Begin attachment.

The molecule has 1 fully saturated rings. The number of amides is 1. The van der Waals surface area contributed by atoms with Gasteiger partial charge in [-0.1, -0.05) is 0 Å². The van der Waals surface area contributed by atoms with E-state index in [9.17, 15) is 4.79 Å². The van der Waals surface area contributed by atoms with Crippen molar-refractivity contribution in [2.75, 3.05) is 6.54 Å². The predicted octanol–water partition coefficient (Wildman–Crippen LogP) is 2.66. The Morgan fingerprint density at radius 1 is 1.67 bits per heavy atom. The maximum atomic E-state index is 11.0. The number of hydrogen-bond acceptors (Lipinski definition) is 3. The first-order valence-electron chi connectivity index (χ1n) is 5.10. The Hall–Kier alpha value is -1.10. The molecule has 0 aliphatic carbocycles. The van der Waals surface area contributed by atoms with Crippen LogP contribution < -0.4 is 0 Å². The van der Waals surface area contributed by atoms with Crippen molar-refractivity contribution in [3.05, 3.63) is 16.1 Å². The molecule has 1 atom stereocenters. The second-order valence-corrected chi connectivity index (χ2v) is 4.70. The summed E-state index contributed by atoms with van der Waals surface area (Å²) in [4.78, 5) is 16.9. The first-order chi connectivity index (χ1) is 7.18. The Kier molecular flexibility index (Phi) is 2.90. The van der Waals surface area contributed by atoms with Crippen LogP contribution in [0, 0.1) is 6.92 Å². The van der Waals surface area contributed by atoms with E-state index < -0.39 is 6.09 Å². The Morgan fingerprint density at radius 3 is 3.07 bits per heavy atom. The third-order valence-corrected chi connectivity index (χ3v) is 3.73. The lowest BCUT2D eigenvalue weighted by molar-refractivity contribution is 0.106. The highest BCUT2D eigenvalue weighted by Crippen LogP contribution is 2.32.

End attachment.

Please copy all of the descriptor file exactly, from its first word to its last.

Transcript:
The molecule has 1 fully saturated rings. The number of amides is 1. The van der Waals surface area contributed by atoms with Gasteiger partial charge in [-0.1, -0.05) is 0 Å². The van der Waals surface area contributed by atoms with E-state index in [9.17, 15) is 4.79 Å². The van der Waals surface area contributed by atoms with Crippen molar-refractivity contribution in [2.75, 3.05) is 6.54 Å². The predicted octanol–water partition coefficient (Wildman–Crippen LogP) is 2.66. The Morgan fingerprint density at radius 1 is 1.67 bits per heavy atom. The maximum atomic E-state index is 11.0. The number of hydrogen-bond acceptors (Lipinski definition) is 3. The first-order valence-electron chi connectivity index (χ1n) is 5.10. The Hall–Kier alpha value is -1.10. The molecule has 0 aliphatic carbocycles. The van der Waals surface area contributed by atoms with Crippen LogP contribution < -0.4 is 0 Å². The van der Waals surface area contributed by atoms with Crippen molar-refractivity contribution in [3.05, 3.63) is 16.1 Å². The molecule has 1 atom stereocenters. The second-order valence-corrected chi connectivity index (χ2v) is 4.70. The summed E-state index contributed by atoms with van der Waals surface area (Å²) in [4.78, 5) is 16.9. The first-order chi connectivity index (χ1) is 7.18. The Kier molecular flexibility index (Phi) is 2.90. The van der Waals surface area contributed by atoms with Crippen LogP contribution in [0, 0.1) is 6.92 Å². The van der Waals surface area contributed by atoms with E-state index < -0.39 is 6.09 Å². The Morgan fingerprint density at radius 3 is 3.07 bits per heavy atom. The third-order valence-corrected chi connectivity index (χ3v) is 3.73. The lowest BCUT2D eigenvalue weighted by molar-refractivity contribution is 0.106. The highest BCUT2D eigenvalue weighted by Crippen LogP contribution is 2.32.